OTAs are about learning. Bill Belichick makes that clear.
And while the future Hall of Fame coach tells the media that spring work isn't about competition or evaluation, one has to think that players are being evaluated, on some level, every time they set foot in the Gillette Stadium complex.
So, the media can also probably evaluate players on some level with even the slightest access to non-contact practice action in shorts, as was afforded to reporters on Tuesday.
As such, PFW has a few admittedly too-early, knee-jerk reactions to players whose stock may be rising or falling, even if ever so slightly, on the lush green grasses of the practice fields behind Gillette Stadium.
Enjoy, but be sure not too overvalue these takeaways from the early stages of the roster competition. After all, OTAs are about learning, including from mistakes.
Adrian Clayborn – The veteran defensive end may be the most important addition of the offseason in New England. He's a proven, professional on the edge and looked just that when he lined up at right defensive end in OTA workouts. He even "beat" LaAdrian Waddle for a pressure on one of the first 11-on-11 reps. Nice first look for a nice addition to the front seven.
Danny Shelton – The trade addition was almost playing at a different speed than his teammates on the OTA field. Maybe that's what made him stand out, but the mammoth man showed a great motor and athleticism in the middle wearing his oversized and appropriately sweat-soaked sweatpants.
Ralph Webb – It may be a tough year for an undrafted rookie to make the roster given all the returning talent and competition. Webb, a productive four-year player in the SEC, showed quick feet and athleticism in his first New England practice. The running back depth chart is crowded, but at the very least Webb looks like a guy who'll be fun to watch in the preseason.
Julian Edelman/Derek Rivers – The ACL rehab buddies both were on the field looking solid. Edelman did punt return work and drills before heading to the lower field for rehab work. Rivers, last year's top pick, said he has no limitations at this point. Having both guys in the practice mix at this early point is a good sign for both sides of the ball.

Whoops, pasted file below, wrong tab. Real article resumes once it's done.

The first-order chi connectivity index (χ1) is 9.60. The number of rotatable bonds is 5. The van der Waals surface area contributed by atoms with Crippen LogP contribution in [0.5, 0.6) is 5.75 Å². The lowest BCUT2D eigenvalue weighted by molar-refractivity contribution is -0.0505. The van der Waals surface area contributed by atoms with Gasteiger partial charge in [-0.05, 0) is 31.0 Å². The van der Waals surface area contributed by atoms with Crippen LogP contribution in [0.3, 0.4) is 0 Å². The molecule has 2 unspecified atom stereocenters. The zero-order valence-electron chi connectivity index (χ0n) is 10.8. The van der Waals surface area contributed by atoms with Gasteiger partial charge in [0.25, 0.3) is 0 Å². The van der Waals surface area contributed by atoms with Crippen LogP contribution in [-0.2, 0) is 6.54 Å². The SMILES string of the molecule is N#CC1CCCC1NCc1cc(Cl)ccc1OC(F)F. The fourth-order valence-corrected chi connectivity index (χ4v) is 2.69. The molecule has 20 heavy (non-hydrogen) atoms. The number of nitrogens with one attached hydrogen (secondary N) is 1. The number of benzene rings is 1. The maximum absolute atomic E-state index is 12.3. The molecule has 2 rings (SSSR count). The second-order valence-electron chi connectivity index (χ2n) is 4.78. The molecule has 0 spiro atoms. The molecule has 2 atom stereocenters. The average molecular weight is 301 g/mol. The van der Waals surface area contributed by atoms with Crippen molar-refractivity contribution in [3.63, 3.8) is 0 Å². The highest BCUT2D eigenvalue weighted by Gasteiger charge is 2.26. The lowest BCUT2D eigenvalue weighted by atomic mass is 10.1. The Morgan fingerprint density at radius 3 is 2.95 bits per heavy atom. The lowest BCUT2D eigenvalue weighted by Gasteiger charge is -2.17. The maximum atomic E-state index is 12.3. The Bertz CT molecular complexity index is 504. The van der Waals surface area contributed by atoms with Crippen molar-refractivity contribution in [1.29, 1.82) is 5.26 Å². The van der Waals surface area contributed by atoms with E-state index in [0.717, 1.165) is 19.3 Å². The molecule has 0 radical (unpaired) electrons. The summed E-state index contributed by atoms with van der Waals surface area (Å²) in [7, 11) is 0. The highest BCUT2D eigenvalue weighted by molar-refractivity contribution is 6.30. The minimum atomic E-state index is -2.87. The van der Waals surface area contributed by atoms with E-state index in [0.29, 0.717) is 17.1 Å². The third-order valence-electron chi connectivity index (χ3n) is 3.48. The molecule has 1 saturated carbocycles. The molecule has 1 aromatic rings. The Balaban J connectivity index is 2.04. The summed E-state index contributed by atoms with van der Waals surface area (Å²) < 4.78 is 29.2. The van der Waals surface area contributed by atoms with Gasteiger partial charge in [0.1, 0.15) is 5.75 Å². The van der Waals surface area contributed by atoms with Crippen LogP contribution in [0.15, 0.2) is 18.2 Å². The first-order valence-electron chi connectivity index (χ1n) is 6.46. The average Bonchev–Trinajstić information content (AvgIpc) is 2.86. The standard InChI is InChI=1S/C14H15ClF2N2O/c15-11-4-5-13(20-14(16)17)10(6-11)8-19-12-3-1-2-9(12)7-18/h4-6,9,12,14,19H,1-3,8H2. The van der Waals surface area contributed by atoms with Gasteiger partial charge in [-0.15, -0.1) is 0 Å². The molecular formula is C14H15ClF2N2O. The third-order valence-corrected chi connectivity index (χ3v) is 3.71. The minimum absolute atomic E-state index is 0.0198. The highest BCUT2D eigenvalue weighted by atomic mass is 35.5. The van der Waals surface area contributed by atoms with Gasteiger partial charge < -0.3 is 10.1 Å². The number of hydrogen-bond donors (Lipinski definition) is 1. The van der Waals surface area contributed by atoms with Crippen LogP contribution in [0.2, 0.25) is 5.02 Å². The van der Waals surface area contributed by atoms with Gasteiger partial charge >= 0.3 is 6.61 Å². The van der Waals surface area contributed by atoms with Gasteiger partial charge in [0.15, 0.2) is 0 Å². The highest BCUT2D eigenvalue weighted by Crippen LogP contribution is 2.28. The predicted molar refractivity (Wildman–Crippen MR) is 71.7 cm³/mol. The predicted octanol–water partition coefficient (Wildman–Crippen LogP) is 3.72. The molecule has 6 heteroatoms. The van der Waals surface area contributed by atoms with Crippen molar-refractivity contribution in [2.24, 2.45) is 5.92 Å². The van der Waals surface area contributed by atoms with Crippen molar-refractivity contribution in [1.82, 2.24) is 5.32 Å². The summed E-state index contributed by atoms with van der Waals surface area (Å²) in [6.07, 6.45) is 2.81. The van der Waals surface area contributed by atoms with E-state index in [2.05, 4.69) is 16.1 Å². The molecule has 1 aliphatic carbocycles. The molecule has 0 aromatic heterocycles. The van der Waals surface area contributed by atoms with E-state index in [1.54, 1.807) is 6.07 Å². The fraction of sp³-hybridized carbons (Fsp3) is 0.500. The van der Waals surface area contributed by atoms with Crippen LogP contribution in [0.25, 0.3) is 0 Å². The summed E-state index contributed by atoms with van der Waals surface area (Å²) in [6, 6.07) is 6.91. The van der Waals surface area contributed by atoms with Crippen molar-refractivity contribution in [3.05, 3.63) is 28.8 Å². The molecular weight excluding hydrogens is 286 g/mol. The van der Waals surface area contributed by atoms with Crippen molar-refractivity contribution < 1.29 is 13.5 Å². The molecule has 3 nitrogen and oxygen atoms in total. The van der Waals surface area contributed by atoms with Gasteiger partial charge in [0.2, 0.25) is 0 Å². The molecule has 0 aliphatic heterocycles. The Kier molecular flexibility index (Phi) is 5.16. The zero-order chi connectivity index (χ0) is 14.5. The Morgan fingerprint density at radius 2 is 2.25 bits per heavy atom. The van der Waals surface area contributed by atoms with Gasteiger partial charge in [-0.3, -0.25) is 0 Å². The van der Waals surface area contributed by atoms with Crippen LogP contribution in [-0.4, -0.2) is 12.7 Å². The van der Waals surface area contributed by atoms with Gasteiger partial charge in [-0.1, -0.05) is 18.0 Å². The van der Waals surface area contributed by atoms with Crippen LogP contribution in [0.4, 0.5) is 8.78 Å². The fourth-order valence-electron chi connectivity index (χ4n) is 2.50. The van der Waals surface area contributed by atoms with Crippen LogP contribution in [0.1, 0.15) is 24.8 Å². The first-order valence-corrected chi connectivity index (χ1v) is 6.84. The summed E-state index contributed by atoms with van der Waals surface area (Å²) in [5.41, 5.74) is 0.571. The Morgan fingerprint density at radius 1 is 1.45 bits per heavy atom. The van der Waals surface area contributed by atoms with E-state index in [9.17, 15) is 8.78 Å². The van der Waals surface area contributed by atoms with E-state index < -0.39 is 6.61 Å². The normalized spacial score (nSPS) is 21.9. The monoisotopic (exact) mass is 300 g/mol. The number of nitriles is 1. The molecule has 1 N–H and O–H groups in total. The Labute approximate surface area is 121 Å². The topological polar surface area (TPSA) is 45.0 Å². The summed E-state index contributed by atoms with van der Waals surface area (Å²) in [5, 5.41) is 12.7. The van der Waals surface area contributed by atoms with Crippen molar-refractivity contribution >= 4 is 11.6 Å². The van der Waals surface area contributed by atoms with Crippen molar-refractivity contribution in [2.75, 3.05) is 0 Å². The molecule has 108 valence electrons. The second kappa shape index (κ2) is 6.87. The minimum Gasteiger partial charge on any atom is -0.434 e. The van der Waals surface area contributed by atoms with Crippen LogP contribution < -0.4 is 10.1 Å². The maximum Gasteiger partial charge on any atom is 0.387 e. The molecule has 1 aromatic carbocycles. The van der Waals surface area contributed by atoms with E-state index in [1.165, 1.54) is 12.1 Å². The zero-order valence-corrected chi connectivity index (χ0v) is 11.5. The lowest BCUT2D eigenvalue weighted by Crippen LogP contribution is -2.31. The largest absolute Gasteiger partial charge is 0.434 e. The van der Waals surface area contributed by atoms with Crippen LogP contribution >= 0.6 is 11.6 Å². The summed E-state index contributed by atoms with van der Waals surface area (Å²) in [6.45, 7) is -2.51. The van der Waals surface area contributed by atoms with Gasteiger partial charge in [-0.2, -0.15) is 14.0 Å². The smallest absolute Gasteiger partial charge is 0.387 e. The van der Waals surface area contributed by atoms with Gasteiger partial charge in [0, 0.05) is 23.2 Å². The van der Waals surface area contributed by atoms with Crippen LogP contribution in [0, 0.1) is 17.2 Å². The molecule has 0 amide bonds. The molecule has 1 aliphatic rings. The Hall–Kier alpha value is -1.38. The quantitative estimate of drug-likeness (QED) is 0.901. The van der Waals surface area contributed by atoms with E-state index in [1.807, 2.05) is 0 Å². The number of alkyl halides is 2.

Kenny Britt – Boy does the veteran look the part of an NFL receiver. He's big, muscular and pretty athletic. He also caught the ball quit well for most of the workout, showing sticking hands before one late-workout drop. The receiver position has a lot of competition, options and question marks. Britt looks to be very much in the mix after landing in New England mid-season a year ago.
Ryan Lewis/Keion Crossen – It seems like there is always a young, relatively unknown cornerback who lands a role on Bill Belichick's defense. While it's early, Lewis' reps opposite Stephon Gilmore are impressive for a returning practice squader. Crossen showed the speed and athleticism that got him drafted after popping onto New England's radar with a standout pro day. Cornerback will be a competitive spot, with plenty of veterans in the mix. But Lewis and Crossen are youthful names to keep an eye on.
Corey Bojorquez – The undrafted punter showed a strong leg with high bombs in his first work in front of the media. While veteran Ryan Allen's kicks looked better with tighter spirals, Bojorquez certainly appeared to have the more powerful foot. With Allen coming off a suspect season, the rookie may apply some pressure this summer.
Trent Brown/Isaiah Wynn – Either the huge veteran trade addition or the undersized top pick could very well be tasked with replacing Nate Solder at left tackle. Unfortunately both are returning from shoulder surgery and aren't ready to practice at this point. Every rep is important for newcomers, especially on the line as they battle for the right to protect the G.O.A.T. It's not their fault, but the two guys with potentially key roles are missing out.
Mike Gillislee – It's a new year for the running back who saw his role go from lead back to healthy scratch last season. His first day of the new year in front of the media didn't look great. He struggled in bag drills and drew the ire of veteran coach Ivan Fears. Based on his production last season and the competition at the position, Gillislee could be in a battle for his roster life.
Malcom Brown – Not a great spring for the former first-round pick. First the team declined to pick up his fifth-year option. Now, he's rehabbing on the lower field while the newcomer Shelton was making a strong showing in practice. It wouldn't be crazy to see Shelton take some of Brown's playing time. The sooner he's on the field the better it for him and the team.
Will Tye/James Ferentz/Adam Butler – It's a teaching camp, but it still drives coaches nuts when players don't know what they're supposed to do or have a penalty in practice. Tye was not immediately in a special teams grouping where he was supposed to be, and Joe Judge let him know about it. Ferentz and Butler were among a handful of players (Shelton too!) sent to run laps for false starts or jumping offside. It would also have been generous to call Butler's lap a jog. More like a power walk with swinging arms.
Brian Hoyer – With Tom Brady staying away from OTAs, the veteran backup was the highest-ranking quarterback. Though it probably didn't help that he was working without key guys Rob Gronkowski and Julian Edelman, the passing game struggled quite a bit throughout the OTA session. Hoyer and rookie Danny Etling will get extra reps while Brady is gone and they probably need to make better use of them than was the case on Tuesday.
What do you think of our list? Let us know with a comment below!